In last week’s installment of Big Picture, we explained why the Federal Reserve’s updated economic projections for the US appear overly optimistic–an outlook that suggests the central bank’s proposed phase-out of quantitative easing will likely be delayed. Against this backdrop, the recent surge in bond yields appears to be a massive overreaction.
Several prominent Fed officials agreed with our assessment and moved to clarify Fed Chairman Ben Bernanke’s statement. Federal Reserve Bank of Atlanta President Dennis Lockhart last week commented that the markets might have “misread” Bernanke’s comments, while Fed Governor Jerome Powell asserted, “Market adjustments since May have been larger than would be justified by any reasonable reassessment of the path of policy.” John Williams, president of the Federal Reserve Bank of San Francisco, indicated in remarks to the Sonoma County Economic Board that it’s too early for the central bank to begin tapering. “We need to be sure the Fed can maintain its momentum in the face of ongoing fiscal contraction,” Williams added.
The Fed’s jawboning worked: Yields on 10-year US Treasury notes dropped to less than 2.5 percent from a high of more than 2.6 percent on June 25. Stocks also responded, with the S&P 500 finishing last week above 1,600.
Despite the market’s newfound traction, we still see the risk that the S&P 500 could retest 1,500, though predicting the timing and magnitude of such a correction is notoriously difficult. Investors should look to gradually build their stock portfolios over the next three to six months.
Whereas many investors are fixated on the Federal Reserve and the potential for rising interest rates, we’re more concerned about lackluster economic growth in the near term.
The US Bureau of Economic Analysis (BEA) lowered its estimate of first-quarter growth to 1.8 percent–well below the Bloomberg consensus estimate of 2.4 percent. A downward revision to personal consumption expenditures, a reflection of consumer spending, accounted for much of this downgrade, though the BEA also reduced estimates of US exports.
This lower-than-expected economic growth may reflect the federal tax hikes and spending cuts that occurred at the beginning of 2013; higher payroll taxes, for example, reduced consumers’ discretionary income. Cuts in government spending and investment reduced US gross domestic product (GDP) by less 1 percentage point in the first quarter.
With US GDP likely to grow by less than 2 percent in the second quarter, the Fed’s optimistic forecast for 2013 appears increasingly out of touch with reality; the country appears to be in the midst of another summertime slowdown. For this reason, the central bank is unlikely to begin scaling back bond purchases after the Federal Open Market Committee’s September meeting.
On the whole, economic data indicate that GDP growth remains sluggish. But a few parts of the economy continue to strengthen. The housing market provided a welcome boost in the first quarter, with private investment in residential housing contributing about one-third of percentage point to US GDP. This pocket of strength helped to offset some of the headwinds from higher taxes; rising house prices make consumers feel wealthier and increase their willingness to spend.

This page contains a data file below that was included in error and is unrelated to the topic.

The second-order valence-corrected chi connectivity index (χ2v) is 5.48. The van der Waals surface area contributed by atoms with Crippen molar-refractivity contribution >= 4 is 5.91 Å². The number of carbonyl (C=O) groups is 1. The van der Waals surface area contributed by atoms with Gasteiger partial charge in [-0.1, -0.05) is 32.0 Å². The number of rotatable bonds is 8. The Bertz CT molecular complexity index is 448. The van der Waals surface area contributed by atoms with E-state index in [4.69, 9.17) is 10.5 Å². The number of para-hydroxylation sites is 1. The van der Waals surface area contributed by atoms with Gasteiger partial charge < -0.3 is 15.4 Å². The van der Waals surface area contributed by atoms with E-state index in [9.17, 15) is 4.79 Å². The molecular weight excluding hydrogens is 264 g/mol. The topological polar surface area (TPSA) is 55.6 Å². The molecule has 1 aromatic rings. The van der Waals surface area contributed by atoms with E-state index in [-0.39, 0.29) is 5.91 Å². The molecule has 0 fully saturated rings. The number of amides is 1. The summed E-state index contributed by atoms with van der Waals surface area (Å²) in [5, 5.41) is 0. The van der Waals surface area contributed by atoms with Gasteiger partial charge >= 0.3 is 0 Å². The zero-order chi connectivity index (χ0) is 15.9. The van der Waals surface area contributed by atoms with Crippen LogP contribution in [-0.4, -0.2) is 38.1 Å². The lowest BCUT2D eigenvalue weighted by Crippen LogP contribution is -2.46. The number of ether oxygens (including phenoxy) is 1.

In June the S&P/Case-Shiller Composite 20-City Home Price Index increased 12.05 percent from year-ago levels, topping analyst expectations of 10.6 percent.
We expect US house prices to continue their recovery through the remainder of the year, thanks to a significant decline in the inventory of unsold homes.
At the height of the housing bust, US inventories of new and existing homes for sale surged to record levels, contributing to spiraling real estate valuations. But this market has healed gradually over the past five years. Now, reduced supply relative to demand is pushing prices higher.
Although a sharp rise in interest rates would reduce home affordability and curtail price increases, we don’t expect the Fed to take the punch bowl and end the party until the economy exhibits stronger momentum.
We expect the US economy to rebound in late 2013 and early 2014, with GDP expanding at a rate of about 3 percent by the end of 2014. In this scenario, the Fed would almost certainly wind down its quantitative easing, though any consequent rise in borrowing would likely be offset by stronger demand for housing thanks to better economic conditions. A robust housing market is one of the major reasons that this year’s summer soft patch won’t deteriorate into a recession.
Investors should continue to buy high-quality stocks when the market dips. If our economic outlook pans out and GDP growth accelerates in late 2013, investors will likely shift capital from fixed-income investments to equities. As we highlighted in The Great Rotation, investors will likely move money from consumer staples and other defensive groups that have been bid up, to underperforming cyclical sectors such as energy, financials, industrials and technology.
In Capitalist Times Premium, we continue to fill out the Wealth Builders Portfolio with this outlook in mind.
Elliott H. Gue is founder and chief analyst of Capitalist Times Premium and Energy & Income Advisor.